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Ovid (43 B.C.-17? A.D.), The Metamorphoses, Bk II

The Story of Coronis and Birth of Esculapius

 


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THE raven once in snowy plumes was dress'd,
White as the whitest dove's unsullied breast,
Fair as the guardian of the capitol,
Soft as the swan, a large and lovely fowl;
His tongue, his prating tongue had changed him quite
To sooty blackness from the purest white.

The story of his change shall here be told.
In Thessaly there lived a nymph of old,
Coronis named; a peerless maid she shined,
Confess'd the fairest of the fairer kind.
Apollo loved her, till her guilt he knew,
While true she was, or whilst he thought her true;
But his own bird, the raven, chanced to find
The false one with a secret rival join'd.

Coronis begg'd him to suppress the tale;
But could not with repeated prayers prevail.
His milk-white pinions to the god he plied;
The busy daw flew with him side by side,
And, by a thousand teasing questions, drew
The important secret from him as they flew.
The daw gave honest counsel, though despised,
And, tedious in her tattle, thus advised:

"Stay, silly bird, the ill-natured task refuse,
Nor be the bearer of unwelcome news.
Be warn'd by my example. You discern
What now I am, and what I was shall learn.
My foolish honesty was all my Crime.
Then hear my story. Once upon a time,
The two-shaped Ericthonius had his birth
(Without a mother) from the teeming earth
Minerva nursed him, and the infant laid
Within a chest of twining osiers made.
The daughters of king Cecrops undertook
To guard the chest, commanded not to look
On what was hid within. I stood to see
The charge obey'd, perched on a neighboring tree.
The sisters, Pandrosos and Herse, keep
The strict command; Aglauros needs would peep,
And saw the monstrous infant, in a fright,
And call'd her sisters to the hideous sight.
A boy's soft shape did to the waist prevail;
But the boy ended in a dragon's tail.
I told the stern Minerva all that pass'd;
But for my pains discarded and disgraced.
The frowning goddess drove me from her sight,
And for her favorite chose the bird of night.
Be then no tell-tale; for I think my wrong
Enough to teach a bird to hold her tongue.

"But you, perhaps, may think I was removed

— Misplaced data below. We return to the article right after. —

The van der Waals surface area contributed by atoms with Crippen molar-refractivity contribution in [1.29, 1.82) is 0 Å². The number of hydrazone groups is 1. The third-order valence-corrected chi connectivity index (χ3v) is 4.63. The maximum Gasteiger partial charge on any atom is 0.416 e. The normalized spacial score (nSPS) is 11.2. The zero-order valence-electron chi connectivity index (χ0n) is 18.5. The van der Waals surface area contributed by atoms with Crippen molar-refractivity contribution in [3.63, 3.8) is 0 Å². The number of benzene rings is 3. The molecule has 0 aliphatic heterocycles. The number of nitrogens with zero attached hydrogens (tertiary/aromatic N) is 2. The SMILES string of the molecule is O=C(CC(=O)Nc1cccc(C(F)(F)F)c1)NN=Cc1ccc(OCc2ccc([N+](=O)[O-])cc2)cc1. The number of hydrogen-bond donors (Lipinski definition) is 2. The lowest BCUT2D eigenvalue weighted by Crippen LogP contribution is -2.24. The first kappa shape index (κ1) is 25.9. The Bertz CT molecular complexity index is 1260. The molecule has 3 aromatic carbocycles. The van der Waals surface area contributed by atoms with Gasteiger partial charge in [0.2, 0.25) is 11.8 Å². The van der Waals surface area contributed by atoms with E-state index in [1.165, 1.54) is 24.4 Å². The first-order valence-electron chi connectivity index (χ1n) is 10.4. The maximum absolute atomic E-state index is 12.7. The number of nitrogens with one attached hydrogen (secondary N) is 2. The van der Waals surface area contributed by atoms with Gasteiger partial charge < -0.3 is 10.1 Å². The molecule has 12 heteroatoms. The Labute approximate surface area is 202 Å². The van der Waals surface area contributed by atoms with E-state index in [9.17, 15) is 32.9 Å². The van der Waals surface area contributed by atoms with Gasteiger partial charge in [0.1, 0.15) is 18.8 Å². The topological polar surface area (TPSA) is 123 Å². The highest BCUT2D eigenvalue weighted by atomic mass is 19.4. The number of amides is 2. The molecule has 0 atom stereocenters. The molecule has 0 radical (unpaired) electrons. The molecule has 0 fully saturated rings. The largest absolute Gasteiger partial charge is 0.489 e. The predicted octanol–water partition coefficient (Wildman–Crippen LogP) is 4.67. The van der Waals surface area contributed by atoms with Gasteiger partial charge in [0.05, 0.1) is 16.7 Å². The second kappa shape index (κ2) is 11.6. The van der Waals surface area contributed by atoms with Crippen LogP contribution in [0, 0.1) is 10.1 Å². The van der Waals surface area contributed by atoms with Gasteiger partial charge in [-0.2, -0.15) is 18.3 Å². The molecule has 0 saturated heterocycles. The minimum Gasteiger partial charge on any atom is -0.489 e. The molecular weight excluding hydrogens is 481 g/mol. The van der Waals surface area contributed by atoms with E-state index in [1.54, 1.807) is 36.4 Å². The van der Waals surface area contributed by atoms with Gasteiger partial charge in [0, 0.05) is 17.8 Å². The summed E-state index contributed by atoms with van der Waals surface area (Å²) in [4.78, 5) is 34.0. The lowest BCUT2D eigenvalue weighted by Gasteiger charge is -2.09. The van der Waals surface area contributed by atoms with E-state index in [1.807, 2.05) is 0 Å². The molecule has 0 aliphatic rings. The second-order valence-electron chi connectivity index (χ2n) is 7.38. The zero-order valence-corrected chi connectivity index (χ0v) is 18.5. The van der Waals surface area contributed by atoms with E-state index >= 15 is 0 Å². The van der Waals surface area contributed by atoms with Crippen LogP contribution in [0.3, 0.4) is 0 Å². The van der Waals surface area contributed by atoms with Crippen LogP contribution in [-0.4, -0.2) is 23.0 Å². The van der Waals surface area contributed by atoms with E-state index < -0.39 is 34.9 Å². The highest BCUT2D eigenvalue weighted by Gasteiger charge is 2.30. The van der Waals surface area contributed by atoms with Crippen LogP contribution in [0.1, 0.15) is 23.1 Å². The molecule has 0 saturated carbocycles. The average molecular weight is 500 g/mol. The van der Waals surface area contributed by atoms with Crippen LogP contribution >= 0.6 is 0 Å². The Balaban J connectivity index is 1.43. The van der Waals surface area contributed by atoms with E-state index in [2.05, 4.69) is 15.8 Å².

As never by the heavenly maid beloved:
But I was loved; ask Pallas if I lie;
Though Pallas hate me now, she won't deny.
For I, whom in a feather'd shape you view,
Was once a maid, by heaven the story's true
A blooming maid, and a king's daughter too.
A crowd of lovers own'd my beauty's charms;
My beauty was the cause of all my harms;
Neptune, as on his shores I wont to rove,
Observed me in my walks, and fell in love.
He made his courtship, he confess'd his pain,
And offer'd force, when all his arts were vain:
Swift he pursued; I ran along the strand,
Till spent and wearied on the sinking sand,
I shriek'd aloud, with cries I fill'd the air
To gods and men, nor god nor man was there:

"A virgin goddess heard a virgin's prayer.
For, as my arms I lifted to the skies,
I saw black feathers from my fingers rise;
I strove to fling my garment on the around,
My garment turn'd to plumes, and girt me round:
My hands to beat my naked bosom try,
Nor naked bosom now nor hands had I;
Lightly I tripp'd, nor weary as before:
Sunk in the sand, but skimm'd along the shore,
Till, rising on my wings, I was preferr'd
To be the chaste Minerva's virgin bird.
Preferr'd in vain! I now am in disgrace:
Nyctimene, the owl, enjoys my place.

"On her incestuous life I need not dwell
(In Lesbos still the horrid tale they tell),
And of her dire amours you must have heard,
For which she now does penance in a bird
That, conscious of her shame, avoids the light,
And loves the gloomy covering of the night.
The birds, where'er she flutters, scare away
The hooting wretch, and drive her from the day."

The raven, urged by such impertinence,
Grew passionate, it seems, and took offence,
And cursed the harmless daw; the daw withdrew.
The raven to her injured patron flew,
And found him out, and told the fatal truth
Of false Coronis and the favor'd youth.

The god was wroth, the color left his look,
The wreath his head, the harp his hand, forsook
His silver bow and feather'd shafts he took,
And lodged an arrow in the tender breast
That had so often to his own been press'd.
Down fell the wounded nymph, and sadly groan'd,
And pull'd his arrow reeking from the wound:
And, weltering in her blood, thus faintly cried:
"Ah, cruel god ! though I have justly died,
What has, alas! my unborn infant done,
That he should fall, and two expire in one?"
This said, in agonies she fetch'd her breath.

The god dissolves in pity at her death
He hates the bird that made her falsehood known,
And hates himself for what himself had done;
The feather'd shaft that sent her to the Fates,
And his own hand that sent the shaft, he hates.
Fain would he heal the wound and ease her pain,
And tries the compass of his art in vain.

Soon as he saw the lovely nymph expire,
The pile made ready, and the kindling fire,
With sighs and groans her obsequies he kept,
And, if a god could weep, the god had wept.
Her corpse he kiss'd, and heavenly incense brought,
And solemnised the death himself had wrought.

But lest his offspring should her fate partake,
Spite of the immortal mixture in his make,
He ripp'd her womb and set the child at large,
And gave him to the centaur Chiron's charge;
Then in his fury black'd the raven o'er,
And bid him prate in his white plumes no more.








































































































































From Ovid, tr. by Dryden, Pope, Congreve, Addison, and Others, London, 1833, Vol I, pp. 56-59. Note that the line numbers refer to this edition, not to Ovid's Latin text.
 
 
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